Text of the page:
I have a lovely buddy at work who I can always ask for help, and she checks that I'm getting on okay. It was her birthday yesterday so I decided it was only right to make sure that she got a celebratory cake. I asked her beforehand what kind of cake she wanted so that I got it right (after all, there's no point having chocolate cake if you really would have preferred lemon drizzle) and she asked for a carrot cake. She was very specific though and asked for one with raisins but no walnuts.

I found a great recipe but it had walnuts and no raisins. However, after comparing several recipes this still seemed like it would give the best result. Some of the other recipes looked like they would produce delicious cake but they formed loaves and since this was to be a birthday cake, I wanted something that looked more birthday-like. I decided to use the great recipe but to substitute raisins for walnuts and hope it still turned out well!

Tuesday evening after work I got straight down to the cake baking. Baking the carrot cake itself was actually very simple. Aside from the tedious task of grating the carrot, it was quite a quick process as well. Whilst the cake was in the oven I made the cream cheese icing and stuck it in the fridge to keep it chilled until I was ready to ice.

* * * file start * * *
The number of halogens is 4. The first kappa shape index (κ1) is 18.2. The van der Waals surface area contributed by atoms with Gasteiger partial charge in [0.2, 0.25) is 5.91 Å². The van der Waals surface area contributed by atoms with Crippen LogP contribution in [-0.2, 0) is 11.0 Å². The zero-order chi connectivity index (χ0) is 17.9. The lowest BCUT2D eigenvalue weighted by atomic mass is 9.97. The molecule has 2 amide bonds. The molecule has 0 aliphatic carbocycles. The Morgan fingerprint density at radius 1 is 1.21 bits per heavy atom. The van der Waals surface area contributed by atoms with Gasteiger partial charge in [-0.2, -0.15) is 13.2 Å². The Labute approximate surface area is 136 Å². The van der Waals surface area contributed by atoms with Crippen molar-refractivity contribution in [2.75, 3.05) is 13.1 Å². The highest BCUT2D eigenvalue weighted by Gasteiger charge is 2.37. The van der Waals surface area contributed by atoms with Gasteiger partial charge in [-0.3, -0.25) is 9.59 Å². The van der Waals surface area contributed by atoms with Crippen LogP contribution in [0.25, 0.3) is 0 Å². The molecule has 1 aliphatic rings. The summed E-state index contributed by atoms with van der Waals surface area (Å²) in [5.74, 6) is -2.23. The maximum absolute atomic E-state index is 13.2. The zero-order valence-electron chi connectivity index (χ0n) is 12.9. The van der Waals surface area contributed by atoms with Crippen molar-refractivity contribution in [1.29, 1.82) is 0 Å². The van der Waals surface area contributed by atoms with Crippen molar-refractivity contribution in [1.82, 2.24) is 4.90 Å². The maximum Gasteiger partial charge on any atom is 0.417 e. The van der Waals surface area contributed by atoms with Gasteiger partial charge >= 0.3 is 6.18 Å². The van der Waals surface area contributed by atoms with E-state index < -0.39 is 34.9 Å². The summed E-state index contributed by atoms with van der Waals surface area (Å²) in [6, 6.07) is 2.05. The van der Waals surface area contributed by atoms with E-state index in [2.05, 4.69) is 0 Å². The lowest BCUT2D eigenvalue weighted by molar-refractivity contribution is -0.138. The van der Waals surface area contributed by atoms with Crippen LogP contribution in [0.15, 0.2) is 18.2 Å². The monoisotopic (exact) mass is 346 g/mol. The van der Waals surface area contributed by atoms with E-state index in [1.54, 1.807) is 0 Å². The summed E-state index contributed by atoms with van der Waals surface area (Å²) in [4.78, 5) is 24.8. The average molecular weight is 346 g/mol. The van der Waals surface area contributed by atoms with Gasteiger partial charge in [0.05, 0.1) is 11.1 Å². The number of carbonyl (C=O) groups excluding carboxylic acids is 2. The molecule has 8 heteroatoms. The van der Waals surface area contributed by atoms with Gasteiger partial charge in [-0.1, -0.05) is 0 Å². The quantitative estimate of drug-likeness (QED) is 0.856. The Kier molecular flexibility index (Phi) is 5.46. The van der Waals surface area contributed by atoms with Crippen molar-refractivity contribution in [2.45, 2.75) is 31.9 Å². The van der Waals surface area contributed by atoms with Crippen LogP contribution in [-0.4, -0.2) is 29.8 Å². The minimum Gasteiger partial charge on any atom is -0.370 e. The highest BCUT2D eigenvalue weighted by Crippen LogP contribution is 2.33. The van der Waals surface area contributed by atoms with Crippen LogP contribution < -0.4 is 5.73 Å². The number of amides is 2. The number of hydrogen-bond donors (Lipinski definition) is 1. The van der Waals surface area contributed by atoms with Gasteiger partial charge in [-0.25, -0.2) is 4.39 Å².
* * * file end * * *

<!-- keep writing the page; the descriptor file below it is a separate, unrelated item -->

Once the cake was cool I started to ice it, but found that the icing was far too runny (although I had followed a recipe). There was no way it was going to stay put on the cake! I added quite a bit of icing sugar to thicken it and this worked a treat. Once it was the right consistency I started to spread it on top of the cake, but the next problem was that it was lumpy. This wasn't due to the extra icing sugar I had just added, it was the butter. Despite the fact that the butter was soft when it was added to the cream cheese, and despite the fact that I had spent a long time beating it with an electric mixer, the butter had not become smooth. Next time I will simply use margarine. Generally margarine is very good in baking and I am going to go back to my gut instincts and use it! Anyway, to get around the issue of the lumpy icing I sieved it onto the cake. As you can probably imagine, I ended up making quite a mess. Still, I did have nice smooth icing in the end!